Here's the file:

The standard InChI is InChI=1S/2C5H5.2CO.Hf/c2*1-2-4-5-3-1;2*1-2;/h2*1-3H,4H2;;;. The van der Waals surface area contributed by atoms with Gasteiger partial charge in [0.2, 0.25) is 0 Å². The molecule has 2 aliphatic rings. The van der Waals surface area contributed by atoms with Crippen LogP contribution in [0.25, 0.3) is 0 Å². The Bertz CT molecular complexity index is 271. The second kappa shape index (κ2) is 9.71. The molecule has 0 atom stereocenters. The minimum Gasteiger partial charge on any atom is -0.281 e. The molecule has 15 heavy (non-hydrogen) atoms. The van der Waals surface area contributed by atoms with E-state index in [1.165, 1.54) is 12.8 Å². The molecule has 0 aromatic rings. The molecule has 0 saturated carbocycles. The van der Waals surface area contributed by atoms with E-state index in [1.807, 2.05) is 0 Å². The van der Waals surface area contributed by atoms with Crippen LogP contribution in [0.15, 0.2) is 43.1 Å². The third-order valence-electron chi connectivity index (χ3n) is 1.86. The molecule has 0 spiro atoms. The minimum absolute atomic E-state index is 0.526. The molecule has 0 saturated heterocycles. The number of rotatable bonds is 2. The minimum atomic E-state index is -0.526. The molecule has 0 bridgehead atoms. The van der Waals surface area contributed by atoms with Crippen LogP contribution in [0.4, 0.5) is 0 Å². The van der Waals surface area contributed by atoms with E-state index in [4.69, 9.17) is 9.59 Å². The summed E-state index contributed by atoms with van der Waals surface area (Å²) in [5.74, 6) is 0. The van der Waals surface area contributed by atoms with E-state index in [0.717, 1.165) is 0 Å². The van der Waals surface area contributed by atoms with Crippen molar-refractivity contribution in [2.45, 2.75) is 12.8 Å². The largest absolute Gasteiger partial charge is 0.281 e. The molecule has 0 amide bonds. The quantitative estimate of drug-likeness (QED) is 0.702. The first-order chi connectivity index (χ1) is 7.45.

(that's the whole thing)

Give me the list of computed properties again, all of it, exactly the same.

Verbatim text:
The standard InChI is InChI=1S/2C5H5.2CO.Hf/c2*1-2-4-5-3-1;2*1-2;/h2*1-3H,4H2;;;. The van der Waals surface area contributed by atoms with Gasteiger partial charge in [0.2, 0.25) is 0 Å². The molecule has 2 aliphatic rings. The van der Waals surface area contributed by atoms with Crippen LogP contribution in [0.25, 0.3) is 0 Å². The Bertz CT molecular complexity index is 271. The second kappa shape index (κ2) is 9.71. The molecule has 0 atom stereocenters. The minimum Gasteiger partial charge on any atom is -0.281 e. The molecule has 15 heavy (non-hydrogen) atoms. The van der Waals surface area contributed by atoms with E-state index in [1.165, 1.54) is 12.8 Å². The molecule has 0 aromatic rings. The molecule has 0 saturated carbocycles. The van der Waals surface area contributed by atoms with E-state index in [1.807, 2.05) is 0 Å². The van der Waals surface area contributed by atoms with Crippen LogP contribution in [0.15, 0.2) is 43.1 Å². The third-order valence-electron chi connectivity index (χ3n) is 1.86. The molecule has 0 spiro atoms. The minimum absolute atomic E-state index is 0.526. The molecule has 0 saturated heterocycles. The number of rotatable bonds is 2. The minimum atomic E-state index is -0.526. The molecule has 0 bridgehead atoms. The van der Waals surface area contributed by atoms with Crippen LogP contribution in [0.4, 0.5) is 0 Å². The van der Waals surface area contributed by atoms with E-state index in [4.69, 9.17) is 9.59 Å². The summed E-state index contributed by atoms with van der Waals surface area (Å²) in [5.74, 6) is 0. The van der Waals surface area contributed by atoms with E-state index in [0.717, 1.165) is 0 Å². The van der Waals surface area contributed by atoms with Crippen molar-refractivity contribution in [2.45, 2.75) is 12.8 Å². The largest absolute Gasteiger partial charge is 0.281 e. The molecule has 0 amide bonds. The quantitative estimate of drug-likeness (QED) is 0.702. The first-order chi connectivity index (χ1) is 7.45.